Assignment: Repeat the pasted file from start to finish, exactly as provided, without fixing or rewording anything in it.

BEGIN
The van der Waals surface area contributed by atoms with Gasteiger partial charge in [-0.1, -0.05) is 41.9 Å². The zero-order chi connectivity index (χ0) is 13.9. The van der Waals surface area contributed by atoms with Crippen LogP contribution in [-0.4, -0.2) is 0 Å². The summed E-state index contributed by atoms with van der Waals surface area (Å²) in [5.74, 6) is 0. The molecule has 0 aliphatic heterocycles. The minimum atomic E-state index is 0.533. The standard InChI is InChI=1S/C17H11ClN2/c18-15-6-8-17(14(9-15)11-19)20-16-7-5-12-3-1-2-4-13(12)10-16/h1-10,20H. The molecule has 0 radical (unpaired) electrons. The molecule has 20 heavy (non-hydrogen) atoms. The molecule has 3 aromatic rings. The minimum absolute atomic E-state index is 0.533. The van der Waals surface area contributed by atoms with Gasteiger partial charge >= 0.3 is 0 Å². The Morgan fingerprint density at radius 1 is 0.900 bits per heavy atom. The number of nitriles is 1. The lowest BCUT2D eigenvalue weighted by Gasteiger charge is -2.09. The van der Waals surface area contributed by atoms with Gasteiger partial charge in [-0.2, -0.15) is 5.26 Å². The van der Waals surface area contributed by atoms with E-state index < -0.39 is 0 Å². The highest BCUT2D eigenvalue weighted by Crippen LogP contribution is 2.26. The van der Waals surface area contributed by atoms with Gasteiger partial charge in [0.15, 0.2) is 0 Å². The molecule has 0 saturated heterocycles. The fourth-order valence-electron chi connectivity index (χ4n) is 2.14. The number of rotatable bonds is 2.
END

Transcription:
The van der Waals surface area contributed by atoms with Gasteiger partial charge in [-0.1, -0.05) is 41.9 Å². The zero-order chi connectivity index (χ0) is 13.9. The van der Waals surface area contributed by atoms with Crippen LogP contribution in [-0.4, -0.2) is 0 Å². The summed E-state index contributed by atoms with van der Waals surface area (Å²) in [5.74, 6) is 0. The molecule has 0 aliphatic heterocycles. The minimum atomic E-state index is 0.533. The standard InChI is InChI=1S/C17H11ClN2/c18-15-6-8-17(14(9-15)11-19)20-16-7-5-12-3-1-2-4-13(12)10-16/h1-10,20H. The molecule has 0 radical (unpaired) electrons. The molecule has 20 heavy (non-hydrogen) atoms. The molecule has 3 aromatic rings. The minimum absolute atomic E-state index is 0.533. The van der Waals surface area contributed by atoms with Gasteiger partial charge >= 0.3 is 0 Å². The Morgan fingerprint density at radius 1 is 0.900 bits per heavy atom. The number of nitriles is 1. The lowest BCUT2D eigenvalue weighted by Gasteiger charge is -2.09. The van der Waals surface area contributed by atoms with Gasteiger partial charge in [-0.2, -0.15) is 5.26 Å². The van der Waals surface area contributed by atoms with E-state index < -0.39 is 0 Å². The highest BCUT2D eigenvalue weighted by Crippen LogP contribution is 2.26. The van der Waals surface area contributed by atoms with Gasteiger partial charge in [0.15, 0.2) is 0 Å². The molecule has 0 saturated heterocycles. The fourth-order valence-electron chi connectivity index (χ4n) is 2.14. The number of rotatable bonds is 2.